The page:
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Historic Clyde Shipyard At Govan Docks to Repair Ships Again

26th April 2022
On the Clyde the historic Govan Docks downriver of Glasgow City, are to be restored so they can repair ships once more.The docks have been derelict for 35 years.  On the Clyde the historic Govan Docks downriver of Glasgow City, are to be restored so they can repair ships once more.The docks have been derelict for 35 years. Credit: GovanDocks-twitter

On the River Clyde a £500,000 scheme was announced to re-open the A-listed derelict Govan Graving Dock, just west of the Glasgow Science Centre at Pacific Quay on the river's south side.

According to The Scotsman, the company behind the plans, Govan Drydock Ltd, said it was committed to returning the site to being a “fully operational ship repair and maintenance facility” by the end of this year.

The company hopes to win work for both commercial shipping and historic vessels and said it already had been granted a licence to operate Govan graving dock number one, which is 551ft (169m) long, 72ft (22m) wide and 22ft (6.7m) deep.

Restoration work will include on the entrance gates, block repairs, dive surveys, and cleaning.

Re-opening the docks will need planning permission from Glasgow City Council because of the change of use from their current derelict status.

The docks were built of granite in the late 19th century by the Clyde Navigation Trust, part of which was hand carved, when they could accommodate some of the largest ships in the world.

They were used for winter overhauls, repairs and refits of Clyde steamers (see TS Queen Mary) until their closure in 1987, since when they have remained derelict.

Further reading here on the story to revive the historic dockyard. 

Published in Shipyards
Jehan Ashmore

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Jehan Ashmore

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Jehan Ashmore is a marine correspondent, researcher and photographer, specialising in Irish ports, shipping and the ferry sector serving the UK and directly to mainland Europe. Jehan also occasionally writes a column, 'Maritime' Dalkey for the (Dalkey Community Council Newsletter) in addition to contributing to UK marine periodicals.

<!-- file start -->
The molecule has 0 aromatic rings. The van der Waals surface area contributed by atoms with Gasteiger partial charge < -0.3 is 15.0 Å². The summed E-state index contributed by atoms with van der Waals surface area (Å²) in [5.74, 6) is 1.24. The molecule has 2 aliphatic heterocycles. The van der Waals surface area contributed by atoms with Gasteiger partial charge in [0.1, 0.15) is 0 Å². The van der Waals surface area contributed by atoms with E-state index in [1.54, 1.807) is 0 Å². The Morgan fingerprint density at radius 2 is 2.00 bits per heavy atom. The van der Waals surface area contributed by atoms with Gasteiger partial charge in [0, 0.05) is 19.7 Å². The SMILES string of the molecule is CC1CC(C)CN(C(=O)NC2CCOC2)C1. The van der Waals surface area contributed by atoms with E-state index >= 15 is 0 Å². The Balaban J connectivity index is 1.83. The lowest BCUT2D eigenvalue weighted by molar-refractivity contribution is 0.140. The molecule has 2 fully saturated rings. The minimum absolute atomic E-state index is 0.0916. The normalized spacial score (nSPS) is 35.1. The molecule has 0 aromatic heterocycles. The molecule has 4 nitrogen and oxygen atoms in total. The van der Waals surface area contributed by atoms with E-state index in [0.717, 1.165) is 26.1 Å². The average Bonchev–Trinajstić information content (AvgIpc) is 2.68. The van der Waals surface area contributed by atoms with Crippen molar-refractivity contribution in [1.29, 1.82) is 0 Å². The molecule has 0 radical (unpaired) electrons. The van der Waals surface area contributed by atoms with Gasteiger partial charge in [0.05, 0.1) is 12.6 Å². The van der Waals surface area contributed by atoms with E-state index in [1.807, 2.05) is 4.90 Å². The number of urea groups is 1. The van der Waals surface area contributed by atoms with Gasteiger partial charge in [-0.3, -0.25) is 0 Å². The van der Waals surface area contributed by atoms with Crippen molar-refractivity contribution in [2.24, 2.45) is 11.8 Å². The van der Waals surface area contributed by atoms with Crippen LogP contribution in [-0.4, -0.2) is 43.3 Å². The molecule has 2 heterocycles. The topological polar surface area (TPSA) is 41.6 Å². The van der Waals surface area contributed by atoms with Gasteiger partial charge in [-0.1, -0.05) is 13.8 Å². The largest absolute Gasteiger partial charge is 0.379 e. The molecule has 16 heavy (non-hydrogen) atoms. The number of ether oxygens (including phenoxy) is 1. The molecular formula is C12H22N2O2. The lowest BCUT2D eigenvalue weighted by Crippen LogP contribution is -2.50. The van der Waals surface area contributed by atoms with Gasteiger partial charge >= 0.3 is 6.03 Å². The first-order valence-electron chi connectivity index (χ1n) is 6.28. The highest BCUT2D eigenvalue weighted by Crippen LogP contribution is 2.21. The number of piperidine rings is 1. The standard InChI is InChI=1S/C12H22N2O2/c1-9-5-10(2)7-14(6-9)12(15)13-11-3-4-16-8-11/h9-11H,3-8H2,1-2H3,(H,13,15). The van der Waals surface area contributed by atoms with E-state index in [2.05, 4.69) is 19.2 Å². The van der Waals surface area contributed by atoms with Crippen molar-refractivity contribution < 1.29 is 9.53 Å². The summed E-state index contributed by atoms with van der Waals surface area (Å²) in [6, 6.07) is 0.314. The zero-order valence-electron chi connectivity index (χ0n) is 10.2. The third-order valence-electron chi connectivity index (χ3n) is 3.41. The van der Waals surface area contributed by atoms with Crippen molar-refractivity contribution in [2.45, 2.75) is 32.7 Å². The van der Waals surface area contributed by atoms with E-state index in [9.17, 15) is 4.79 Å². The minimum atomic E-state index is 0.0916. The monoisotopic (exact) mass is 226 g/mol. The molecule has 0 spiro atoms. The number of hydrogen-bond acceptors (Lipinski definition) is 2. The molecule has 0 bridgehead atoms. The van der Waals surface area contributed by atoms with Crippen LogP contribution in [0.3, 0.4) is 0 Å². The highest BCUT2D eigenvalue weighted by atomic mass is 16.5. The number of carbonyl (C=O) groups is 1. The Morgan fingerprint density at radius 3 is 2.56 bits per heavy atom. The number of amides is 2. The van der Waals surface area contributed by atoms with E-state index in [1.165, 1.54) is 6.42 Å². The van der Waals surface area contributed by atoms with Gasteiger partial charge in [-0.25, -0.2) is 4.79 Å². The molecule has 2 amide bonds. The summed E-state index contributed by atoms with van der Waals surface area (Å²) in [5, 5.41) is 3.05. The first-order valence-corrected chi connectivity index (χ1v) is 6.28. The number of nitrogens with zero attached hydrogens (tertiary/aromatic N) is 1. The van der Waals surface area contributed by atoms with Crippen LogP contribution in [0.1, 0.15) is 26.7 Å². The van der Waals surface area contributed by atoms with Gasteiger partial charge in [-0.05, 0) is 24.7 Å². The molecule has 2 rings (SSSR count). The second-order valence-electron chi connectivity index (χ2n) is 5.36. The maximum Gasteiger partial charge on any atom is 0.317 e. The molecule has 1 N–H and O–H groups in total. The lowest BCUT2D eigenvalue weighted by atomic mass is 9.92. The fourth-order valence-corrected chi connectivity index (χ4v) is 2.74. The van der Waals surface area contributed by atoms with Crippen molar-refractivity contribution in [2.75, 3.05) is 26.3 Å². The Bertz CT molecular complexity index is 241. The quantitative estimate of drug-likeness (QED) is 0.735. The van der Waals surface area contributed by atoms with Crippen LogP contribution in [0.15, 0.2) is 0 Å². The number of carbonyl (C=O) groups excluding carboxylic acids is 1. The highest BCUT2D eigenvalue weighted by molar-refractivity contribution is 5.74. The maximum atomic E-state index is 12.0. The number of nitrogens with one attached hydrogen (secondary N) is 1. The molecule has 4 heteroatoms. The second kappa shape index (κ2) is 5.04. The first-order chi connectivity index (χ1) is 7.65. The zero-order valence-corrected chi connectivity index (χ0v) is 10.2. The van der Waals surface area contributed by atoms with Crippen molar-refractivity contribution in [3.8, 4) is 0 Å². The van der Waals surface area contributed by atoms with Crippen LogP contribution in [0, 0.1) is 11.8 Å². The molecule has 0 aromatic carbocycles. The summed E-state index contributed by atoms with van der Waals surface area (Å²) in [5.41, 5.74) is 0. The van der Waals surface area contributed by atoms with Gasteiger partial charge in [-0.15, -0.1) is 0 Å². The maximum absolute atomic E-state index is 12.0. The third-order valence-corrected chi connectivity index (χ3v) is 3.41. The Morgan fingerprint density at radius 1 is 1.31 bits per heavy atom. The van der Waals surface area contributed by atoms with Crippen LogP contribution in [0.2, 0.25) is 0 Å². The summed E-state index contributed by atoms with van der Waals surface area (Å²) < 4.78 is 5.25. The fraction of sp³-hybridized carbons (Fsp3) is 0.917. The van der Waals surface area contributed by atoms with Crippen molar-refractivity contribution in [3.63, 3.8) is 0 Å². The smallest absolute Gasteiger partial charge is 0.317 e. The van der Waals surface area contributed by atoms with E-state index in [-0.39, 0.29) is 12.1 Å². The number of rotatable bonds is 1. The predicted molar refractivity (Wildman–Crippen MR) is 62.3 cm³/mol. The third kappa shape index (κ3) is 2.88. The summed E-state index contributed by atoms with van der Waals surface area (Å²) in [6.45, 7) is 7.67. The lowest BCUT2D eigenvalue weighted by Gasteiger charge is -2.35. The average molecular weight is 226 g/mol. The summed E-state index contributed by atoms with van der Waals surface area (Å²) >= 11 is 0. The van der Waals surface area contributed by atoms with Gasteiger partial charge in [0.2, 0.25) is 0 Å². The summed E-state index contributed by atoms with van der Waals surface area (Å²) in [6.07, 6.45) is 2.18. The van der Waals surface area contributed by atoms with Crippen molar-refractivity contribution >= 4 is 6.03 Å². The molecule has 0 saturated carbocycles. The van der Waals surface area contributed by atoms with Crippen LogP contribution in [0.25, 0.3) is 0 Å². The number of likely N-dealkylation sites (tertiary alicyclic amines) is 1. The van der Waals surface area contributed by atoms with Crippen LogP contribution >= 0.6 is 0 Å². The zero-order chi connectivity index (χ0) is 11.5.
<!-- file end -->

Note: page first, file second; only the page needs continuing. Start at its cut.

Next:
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Afloat will be focusing on news and developments of shipyards with newbuilds taking shape on either slipways and building halls.

The common practice of shipbuilding using modular construction, requires several yards make specific block sections that are towed to a single designated yard and joined together to complete the ship before been launched or floated out.

In addition, outfitting quays is where internal work on electrical and passenger facilities is installed (or upgraded if the ship is already in service). This work may involve newbuilds towed to another specialist yard, before the newbuild is completed as a new ship or of the same class, designed from the shipyard 'in-house' or from a naval architect consultancy. Shipyards also carry out repair and maintenance, overhaul, refit, survey, and conversion, for example, the addition or removal of cabins within a superstructure. All this requires ships to enter graving /dry-docks or floating drydocks, to enable access to the entire vessel out of the water.

Asides from shipbuilding, marine engineering projects such as offshore installations take place and others have diversified in the construction of offshore renewable projects, from wind-turbines and related tower structures. When ships are decommissioned and need to be disposed of, some yards have recycling facilities to segregate materials, though other vessels are run ashore, i.e. 'beached' and broken up there on site. The scrapped metal can be sold and made into other items.